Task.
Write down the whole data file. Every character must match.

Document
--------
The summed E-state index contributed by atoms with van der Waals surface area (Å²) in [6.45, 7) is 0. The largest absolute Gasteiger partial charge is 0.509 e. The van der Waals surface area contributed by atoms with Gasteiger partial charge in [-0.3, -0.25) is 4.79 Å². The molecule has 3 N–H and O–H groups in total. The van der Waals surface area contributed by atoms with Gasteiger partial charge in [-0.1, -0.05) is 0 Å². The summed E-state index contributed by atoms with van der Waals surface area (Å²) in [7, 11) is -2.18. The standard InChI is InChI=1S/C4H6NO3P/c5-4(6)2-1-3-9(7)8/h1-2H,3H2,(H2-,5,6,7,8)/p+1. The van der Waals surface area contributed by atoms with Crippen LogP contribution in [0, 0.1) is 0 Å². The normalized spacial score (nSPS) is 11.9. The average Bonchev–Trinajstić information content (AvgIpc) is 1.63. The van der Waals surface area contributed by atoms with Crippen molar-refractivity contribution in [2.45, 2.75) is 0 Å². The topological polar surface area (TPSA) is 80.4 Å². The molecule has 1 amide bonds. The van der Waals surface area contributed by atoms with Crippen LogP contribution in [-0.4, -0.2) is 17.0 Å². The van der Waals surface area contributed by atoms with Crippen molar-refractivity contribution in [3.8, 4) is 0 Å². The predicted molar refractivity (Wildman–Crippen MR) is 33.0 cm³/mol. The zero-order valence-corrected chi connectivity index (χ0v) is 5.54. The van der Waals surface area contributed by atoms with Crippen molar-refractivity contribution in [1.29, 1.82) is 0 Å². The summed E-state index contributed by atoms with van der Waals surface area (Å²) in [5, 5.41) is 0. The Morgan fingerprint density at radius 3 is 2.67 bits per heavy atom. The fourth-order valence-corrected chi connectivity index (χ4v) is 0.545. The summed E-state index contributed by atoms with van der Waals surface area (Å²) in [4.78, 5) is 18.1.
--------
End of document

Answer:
The summed E-state index contributed by atoms with van der Waals surface area (Å²) in [6.45, 7) is 0. The largest absolute Gasteiger partial charge is 0.509 e. The van der Waals surface area contributed by atoms with Gasteiger partial charge in [-0.3, -0.25) is 4.79 Å². The molecule has 3 N–H and O–H groups in total. The van der Waals surface area contributed by atoms with Gasteiger partial charge in [-0.1, -0.05) is 0 Å². The summed E-state index contributed by atoms with van der Waals surface area (Å²) in [7, 11) is -2.18. The standard InChI is InChI=1S/C4H6NO3P/c5-4(6)2-1-3-9(7)8/h1-2H,3H2,(H2-,5,6,7,8)/p+1. The van der Waals surface area contributed by atoms with Crippen LogP contribution in [0, 0.1) is 0 Å². The normalized spacial score (nSPS) is 11.9. The average Bonchev–Trinajstić information content (AvgIpc) is 1.63. The van der Waals surface area contributed by atoms with Crippen molar-refractivity contribution in [2.45, 2.75) is 0 Å². The topological polar surface area (TPSA) is 80.4 Å². The molecule has 1 amide bonds. The van der Waals surface area contributed by atoms with Crippen LogP contribution in [-0.4, -0.2) is 17.0 Å². The van der Waals surface area contributed by atoms with Crippen molar-refractivity contribution in [3.8, 4) is 0 Å². The predicted molar refractivity (Wildman–Crippen MR) is 33.0 cm³/mol. The zero-order valence-corrected chi connectivity index (χ0v) is 5.54. The van der Waals surface area contributed by atoms with Crippen molar-refractivity contribution in [1.29, 1.82) is 0 Å². The summed E-state index contributed by atoms with van der Waals surface area (Å²) in [5, 5.41) is 0. The Morgan fingerprint density at radius 3 is 2.67 bits per heavy atom. The fourth-order valence-corrected chi connectivity index (χ4v) is 0.545. The summed E-state index contributed by atoms with van der Waals surface area (Å²) in [4.78, 5) is 18.1.